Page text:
TANZANIA: A cross-section of economic analysts has supported the government’s move to prioritise locals in various tenders, noting that it will boost the national economy.
They believe that investing in locals to help them build businesses that drive positive change has enormous potential in an era where social responsibility and local engagement are increasingly important for creating a sustainable tax base.
According to these analysts, empowering locals by giving them tenders for development projects will promote the country’s development by increasing the circulation of money within the country, rather than giving it to foreigners.
On Tuesday, Minister for Finance Dr Mwigulu Nchemba stated that it is important to trust Tanzanians and give them tender opportunities through the private sector in order to boost the national economy.
He made these remarks in Arusha during the opening of the 14th annual conference of procurement and supply experts for the year 2023.
Dr Mwigulu explained that 70 per cent of the government’s budget is directed towards procurement and supply, so it is important to make patriotic decisions by giving tenders to Tanzanians for the growth of the national economy.
He added that giving tender opportunities to foreigners instead of locals burdens the poor citizens with taxes, and in order to ease this burden, it is necessary to create as many rich Tanzanians as possible with strong companies that will pay taxes and provide jobs.
Dr Mwigulu also emphasised the importance of strengthening the private sector to attract more Tanzanians.
He stated, “Since independence, we have never had more than 600,000 civil servants. Tell me what miracles should we do for the graduates who come out of colleges every year to get jobs? The private sector must be strengthened to absorb them.
According to Dr Mwigulu, President Samia Suluhu Hassan has ordered a review of the procurement law to address the issue of money losses.
Commenting on Dr Mwigulu’s directives, economist and investment banker Dr Hildebrand Shayo said that empowering locals to unlock opportunities is the vital role that corporate Tanzania plays in achieving the Sustainable Development Goals (SDGs).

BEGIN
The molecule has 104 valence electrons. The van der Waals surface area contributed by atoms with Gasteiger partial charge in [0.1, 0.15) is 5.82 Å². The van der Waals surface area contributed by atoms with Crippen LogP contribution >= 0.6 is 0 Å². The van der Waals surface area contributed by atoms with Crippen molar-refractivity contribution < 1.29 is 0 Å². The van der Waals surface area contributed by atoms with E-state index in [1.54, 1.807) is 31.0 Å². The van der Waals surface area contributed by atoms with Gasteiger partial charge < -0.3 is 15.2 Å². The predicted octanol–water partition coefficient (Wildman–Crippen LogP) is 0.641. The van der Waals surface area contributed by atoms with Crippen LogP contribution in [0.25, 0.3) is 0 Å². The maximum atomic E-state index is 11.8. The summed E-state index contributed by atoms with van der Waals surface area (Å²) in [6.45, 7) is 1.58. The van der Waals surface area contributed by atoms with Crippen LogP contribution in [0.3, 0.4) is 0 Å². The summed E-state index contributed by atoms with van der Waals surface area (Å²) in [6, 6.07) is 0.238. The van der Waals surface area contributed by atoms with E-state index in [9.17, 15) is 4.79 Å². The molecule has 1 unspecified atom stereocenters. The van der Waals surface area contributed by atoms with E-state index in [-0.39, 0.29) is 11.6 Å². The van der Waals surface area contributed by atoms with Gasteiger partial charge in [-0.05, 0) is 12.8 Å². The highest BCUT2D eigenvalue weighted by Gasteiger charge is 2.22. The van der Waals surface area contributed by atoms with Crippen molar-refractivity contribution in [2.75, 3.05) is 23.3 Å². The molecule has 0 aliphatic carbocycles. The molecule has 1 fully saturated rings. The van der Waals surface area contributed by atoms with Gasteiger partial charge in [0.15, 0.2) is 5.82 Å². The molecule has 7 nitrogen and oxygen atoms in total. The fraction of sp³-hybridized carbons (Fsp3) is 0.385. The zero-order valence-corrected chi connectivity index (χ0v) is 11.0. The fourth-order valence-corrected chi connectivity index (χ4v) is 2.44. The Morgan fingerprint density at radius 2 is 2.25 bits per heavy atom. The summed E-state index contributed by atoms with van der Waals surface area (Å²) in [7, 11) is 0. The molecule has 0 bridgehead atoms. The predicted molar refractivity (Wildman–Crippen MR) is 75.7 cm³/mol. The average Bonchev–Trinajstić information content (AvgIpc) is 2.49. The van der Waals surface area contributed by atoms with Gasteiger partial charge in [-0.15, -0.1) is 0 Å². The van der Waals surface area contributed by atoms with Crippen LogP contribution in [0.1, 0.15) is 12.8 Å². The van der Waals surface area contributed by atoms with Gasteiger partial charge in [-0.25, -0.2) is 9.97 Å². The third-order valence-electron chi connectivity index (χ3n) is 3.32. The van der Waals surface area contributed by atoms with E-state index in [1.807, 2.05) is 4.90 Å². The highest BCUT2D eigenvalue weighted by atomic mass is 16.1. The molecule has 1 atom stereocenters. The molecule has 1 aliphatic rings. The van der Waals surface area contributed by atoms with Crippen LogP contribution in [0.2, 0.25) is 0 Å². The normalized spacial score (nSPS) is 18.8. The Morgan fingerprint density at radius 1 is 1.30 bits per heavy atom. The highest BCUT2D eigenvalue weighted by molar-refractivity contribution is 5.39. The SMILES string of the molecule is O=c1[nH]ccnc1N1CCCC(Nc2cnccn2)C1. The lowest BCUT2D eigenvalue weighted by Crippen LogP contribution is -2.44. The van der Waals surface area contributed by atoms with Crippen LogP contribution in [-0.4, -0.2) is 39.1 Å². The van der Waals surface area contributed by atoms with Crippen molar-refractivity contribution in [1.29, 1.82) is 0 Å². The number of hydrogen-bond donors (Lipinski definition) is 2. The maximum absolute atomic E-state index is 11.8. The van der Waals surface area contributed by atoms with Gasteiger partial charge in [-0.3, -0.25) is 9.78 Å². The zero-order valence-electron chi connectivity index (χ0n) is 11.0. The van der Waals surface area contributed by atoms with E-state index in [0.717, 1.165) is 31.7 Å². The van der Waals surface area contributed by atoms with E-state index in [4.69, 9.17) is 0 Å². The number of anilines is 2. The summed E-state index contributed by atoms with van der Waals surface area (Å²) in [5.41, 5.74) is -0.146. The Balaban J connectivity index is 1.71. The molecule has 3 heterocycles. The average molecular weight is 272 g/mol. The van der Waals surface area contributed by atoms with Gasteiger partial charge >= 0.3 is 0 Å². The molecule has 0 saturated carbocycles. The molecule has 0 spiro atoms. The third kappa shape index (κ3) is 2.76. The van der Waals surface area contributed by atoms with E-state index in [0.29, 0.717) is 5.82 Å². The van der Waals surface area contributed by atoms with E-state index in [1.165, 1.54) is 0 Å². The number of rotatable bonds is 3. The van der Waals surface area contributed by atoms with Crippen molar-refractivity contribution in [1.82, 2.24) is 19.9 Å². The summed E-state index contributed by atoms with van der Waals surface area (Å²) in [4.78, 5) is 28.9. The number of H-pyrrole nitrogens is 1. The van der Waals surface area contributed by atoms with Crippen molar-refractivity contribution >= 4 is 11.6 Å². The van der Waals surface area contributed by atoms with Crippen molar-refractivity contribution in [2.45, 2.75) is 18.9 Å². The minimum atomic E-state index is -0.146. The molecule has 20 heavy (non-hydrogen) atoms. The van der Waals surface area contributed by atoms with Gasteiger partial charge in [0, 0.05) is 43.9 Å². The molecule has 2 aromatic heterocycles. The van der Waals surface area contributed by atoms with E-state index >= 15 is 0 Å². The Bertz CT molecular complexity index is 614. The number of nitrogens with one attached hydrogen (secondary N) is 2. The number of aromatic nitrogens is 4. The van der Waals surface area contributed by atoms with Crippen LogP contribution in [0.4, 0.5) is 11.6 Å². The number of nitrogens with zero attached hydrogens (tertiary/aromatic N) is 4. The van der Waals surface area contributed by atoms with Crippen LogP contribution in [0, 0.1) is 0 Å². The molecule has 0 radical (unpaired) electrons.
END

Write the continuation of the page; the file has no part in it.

He explained that businesses in Tanzania are realising that their responsibilities and potential for economic development go beyond financial gain. With the right business environment, locals can make a significant impact in every sector of the economy.
Dr Shayo also stated that people must change their mindset if the government is to invest in its citizens.
He said, “Only when everyone, especially the youth and business millionaires, understand what their government truly intends to accomplish, can we collectively move the wheel of development forward for the good of the country.”
Professor Humphrey Moshi, an economics lecturer at the University of Dar es Salaam (UDSM), believes that giving tenders to locals will build the country’s capacity and credibility with regional communities in implementing development projects.
He explained that using locals will reduce the burden of paying foreigners in foreign currency, particularly US dollars, which are becoming increasingly scarce. Instead, locals will be paid in local currency, which will remain in the country.
Prof Moshi also advised that tenders without Tanzanian experts should form joint ventures with foreigners to acquire knowledge that can be used in future projects.
The Manager of Vertex International Securities, Advisory, and Capital Markets, Ahmed Nganya, stated that awarding tenders to locals will increase employment opportunities for young Tanzanians instead of enriching foreigners.
He also believes that it will increase currency circulation and reduce the government’s cost of paying in foreign currency.